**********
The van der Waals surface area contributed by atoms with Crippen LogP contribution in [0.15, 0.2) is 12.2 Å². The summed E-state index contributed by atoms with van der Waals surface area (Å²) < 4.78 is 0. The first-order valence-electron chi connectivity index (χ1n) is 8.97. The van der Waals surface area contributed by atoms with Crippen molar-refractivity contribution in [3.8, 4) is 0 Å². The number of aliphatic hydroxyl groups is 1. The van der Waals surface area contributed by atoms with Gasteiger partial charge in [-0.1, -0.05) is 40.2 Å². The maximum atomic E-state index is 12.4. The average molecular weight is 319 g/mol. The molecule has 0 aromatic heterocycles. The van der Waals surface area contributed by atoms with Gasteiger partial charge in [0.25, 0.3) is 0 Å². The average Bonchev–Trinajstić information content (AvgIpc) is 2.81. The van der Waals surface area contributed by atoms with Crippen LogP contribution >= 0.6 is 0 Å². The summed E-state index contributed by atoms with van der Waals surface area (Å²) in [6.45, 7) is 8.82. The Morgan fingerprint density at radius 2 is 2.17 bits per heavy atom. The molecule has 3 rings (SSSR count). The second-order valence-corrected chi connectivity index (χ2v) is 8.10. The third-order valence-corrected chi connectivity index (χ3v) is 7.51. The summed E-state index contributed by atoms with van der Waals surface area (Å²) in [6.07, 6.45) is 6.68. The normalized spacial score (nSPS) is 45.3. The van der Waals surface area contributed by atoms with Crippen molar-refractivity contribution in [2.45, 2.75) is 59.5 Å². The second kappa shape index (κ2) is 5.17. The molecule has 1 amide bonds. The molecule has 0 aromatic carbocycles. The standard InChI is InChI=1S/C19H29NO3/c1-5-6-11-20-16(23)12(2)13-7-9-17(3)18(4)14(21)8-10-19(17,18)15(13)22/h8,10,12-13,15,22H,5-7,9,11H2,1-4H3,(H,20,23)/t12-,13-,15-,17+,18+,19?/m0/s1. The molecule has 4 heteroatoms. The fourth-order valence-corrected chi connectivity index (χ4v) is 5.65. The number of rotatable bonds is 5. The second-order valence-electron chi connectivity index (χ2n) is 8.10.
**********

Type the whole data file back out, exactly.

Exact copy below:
The van der Waals surface area contributed by atoms with Crippen LogP contribution in [0.15, 0.2) is 12.2 Å². The summed E-state index contributed by atoms with van der Waals surface area (Å²) < 4.78 is 0. The first-order valence-electron chi connectivity index (χ1n) is 8.97. The van der Waals surface area contributed by atoms with Crippen molar-refractivity contribution in [3.8, 4) is 0 Å². The number of aliphatic hydroxyl groups is 1. The van der Waals surface area contributed by atoms with Gasteiger partial charge in [-0.1, -0.05) is 40.2 Å². The maximum atomic E-state index is 12.4. The average molecular weight is 319 g/mol. The molecule has 0 aromatic heterocycles. The van der Waals surface area contributed by atoms with Gasteiger partial charge in [0.25, 0.3) is 0 Å². The average Bonchev–Trinajstić information content (AvgIpc) is 2.81. The van der Waals surface area contributed by atoms with Crippen LogP contribution >= 0.6 is 0 Å². The summed E-state index contributed by atoms with van der Waals surface area (Å²) in [6.45, 7) is 8.82. The Morgan fingerprint density at radius 2 is 2.17 bits per heavy atom. The molecule has 3 rings (SSSR count). The second-order valence-corrected chi connectivity index (χ2v) is 8.10. The third-order valence-corrected chi connectivity index (χ3v) is 7.51. The summed E-state index contributed by atoms with van der Waals surface area (Å²) in [6.07, 6.45) is 6.68. The normalized spacial score (nSPS) is 45.3. The van der Waals surface area contributed by atoms with Crippen molar-refractivity contribution in [2.45, 2.75) is 59.5 Å². The second kappa shape index (κ2) is 5.17. The molecule has 1 amide bonds. The molecule has 0 aromatic carbocycles. The standard InChI is InChI=1S/C19H29NO3/c1-5-6-11-20-16(23)12(2)13-7-9-17(3)18(4)14(21)8-10-19(17,18)15(13)22/h8,10,12-13,15,22H,5-7,9,11H2,1-4H3,(H,20,23)/t12-,13-,15-,17+,18+,19?/m0/s1. The molecule has 4 heteroatoms. The fourth-order valence-corrected chi connectivity index (χ4v) is 5.65. The number of rotatable bonds is 5. The second-order valence-electron chi connectivity index (χ2n) is 8.10.